Sister Citizen is changing my life

I am an unabashed Melissa Harris-Perry fan. I think she’s smart, unafraid to wear braids on television, and an objectively “cool” kind of public intellectual in the tradition of a long line of black feminism, but also just good writers pondering worthwhile topics to move public discourse forward.

(Side note: How does one get the job of public intellectual? It sounds so invigorating and also like even though I would assume it would be all chats with Ta-Nehisi Coates and Perry over espressos at indie coffee shops that it would be a lot more getting doctoral degrees and struggling in the ever-present pulling of yourself in many different directions of interest).

As an unabashed fan, I have watched her speeches, I have nodded along to her show, I have kicked myself for not somehow going to Tulane University. But while in Portland on a business trip, I stumbled across her book in Powell’s and decided to really solidify my fandom.

And boy am I not disappointed.

Sister Citizen makes the case that the inner life of a black woman and her struggles grappling with, succeeding in, and feeling undermined by her community is in and of itself a political act. That sociology, literature, cognitive psychology, and of course, political science, can all be blended into a master work of what it means to be someone like Perry or myself in modern America.

This is hinged on the idea of a crooked room, where although there are some people who independently can find their orientation, in the face of a room set crooked by 10, 20, or 30 degrees, people will tilt themselves to meet what their senses are perceiving as correct. She applies this cognitive research to the onslaught of messaging from literature, television, friends, colleagues, ill-advised New York Times pieces, etc., and how that can both change the perceptions of how others see you but also of how you see yourself and your truth. She legitimizes and strings along this point in one seminal exploration of Zora Neale Hurston’s Their Eyes Were Watching God, the political implications of Hurricane Katrina, media coverage of the black bodies involved in his national tragedy often treated like refugees, and the cognitive crooked room research to posit that all of these disparate pieces come out to make a whole in which existence in a certain type of body is a struggle that has vast implications politically. It’s a fascinating deconstruction that happens to hit on so many different subject areas that I like to explore: minority literature, gender politics, anthropological and sociological overtones to current debates, media criticism, language choices and their implications on perception, and the list goes on.

What thrills me most of all about this, however, is that it opens up a dialogue for every single type of person to consider that maybe they aren’t crooked, but the room is – and muse on what they can do to change it.

A friend and I were talking about our exasperation with certain things in our chosen career fields and when I said, “What can you do about it though?” she thoughtfully replied, “Want for change and try to become it?”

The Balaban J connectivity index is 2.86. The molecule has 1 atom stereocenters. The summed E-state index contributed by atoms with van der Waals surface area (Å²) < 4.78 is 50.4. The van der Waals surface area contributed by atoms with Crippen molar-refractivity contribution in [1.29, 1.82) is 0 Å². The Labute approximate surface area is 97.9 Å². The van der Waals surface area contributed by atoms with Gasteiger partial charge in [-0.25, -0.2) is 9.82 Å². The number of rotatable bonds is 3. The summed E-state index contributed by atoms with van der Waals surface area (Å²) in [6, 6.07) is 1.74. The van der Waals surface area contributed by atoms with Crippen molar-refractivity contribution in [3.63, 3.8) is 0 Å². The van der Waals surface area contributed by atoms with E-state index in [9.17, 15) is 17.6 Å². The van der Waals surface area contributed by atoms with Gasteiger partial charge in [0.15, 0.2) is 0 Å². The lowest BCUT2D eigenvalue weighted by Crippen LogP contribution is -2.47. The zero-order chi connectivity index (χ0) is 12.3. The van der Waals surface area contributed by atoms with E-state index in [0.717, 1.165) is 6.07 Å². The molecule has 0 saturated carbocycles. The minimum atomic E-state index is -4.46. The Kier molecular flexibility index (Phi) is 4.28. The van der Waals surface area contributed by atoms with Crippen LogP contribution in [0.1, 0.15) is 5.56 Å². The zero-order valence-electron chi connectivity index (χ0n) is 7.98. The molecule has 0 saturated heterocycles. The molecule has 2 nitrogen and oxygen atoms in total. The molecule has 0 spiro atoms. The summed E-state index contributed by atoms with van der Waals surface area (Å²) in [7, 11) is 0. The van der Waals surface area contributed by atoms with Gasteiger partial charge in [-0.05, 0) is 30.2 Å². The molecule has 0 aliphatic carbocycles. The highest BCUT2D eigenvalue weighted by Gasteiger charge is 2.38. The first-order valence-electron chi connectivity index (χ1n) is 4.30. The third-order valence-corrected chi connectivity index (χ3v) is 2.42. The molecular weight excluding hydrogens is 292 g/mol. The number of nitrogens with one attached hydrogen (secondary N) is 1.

I won’t end this too cliché-ly on a “Be the change you wish to see in the world” kind of note, but it does dovetail with a different quote that keeps popping up in my mind and really made me feel quite differently as soon as I heard it: “There is nothing noble in being superior to your fellow man; true nobility is being superior to your former self.”

You can notice the crooked room, analyze and lament it, and even try to change it, but never forget that everyone’s life is composed of struggle, and a great way to grapple with that is realizing that the only person you are in competition with is yourself. Be better than you yesterday and hope tomorrow you are better than you are today.

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Intersectionality, feminism, Beyonce, and using SAT words to spice up my Friday

There is a storm a-brewin’ about what classifies feminism right now. I’m at odds with this definition myself, as someone told me straight out: “You can’t be a feminist and listen to rap, shaking your fist at my patriarchal language but ignoring people calling women every bad name in the book.” Not only did this make me step back and say, “Wait, who told you I was a feminist?” but it also got me thinking of media representations of feminism that intersect ethnicity and class with gender equality.

Here comes Queen Bey. Between the feminist slant that some of the tracks in her latest album held, specifically Pretty Hurts and ***Flawless, to the essay penned entitled “Gender Equality is a Myth!” the woman who broke the Internet and the lights at the Superbowl last year (allegedly! OK, not really but it’s more fun than the real answer) has stirred up passions (once again) about whether or not she is a feminist, and if she is, the conflict between black and white feminism. 

There are several schools of thought as to why Beyonce doesn’t fit in this category:
1) The sexual nature of her latest album means that she is buying into using her sexuality as commodity in a patriarchal society, and therefore is participating in something antifeminist and disqualifying herself from then also holding a feminist mantle. 
2) The fact that because she is a singer and not a more traditionally educated scholar of feminism, that her place is to do her day job and leave the feminist screeds for those doing the lion’s share of the work on feminism today. 
3) The belief that she had help in penning her latest essay, and that should disqualify her from getting credit for those thoughts. 

I’m not here to debate that she is a feminist because she is. It doesn’t mean that every act of her life is feminist, or that she is perfect at it. It means that she believes in and fights for social, economic, and political equality through example. She is a girl who runs the world.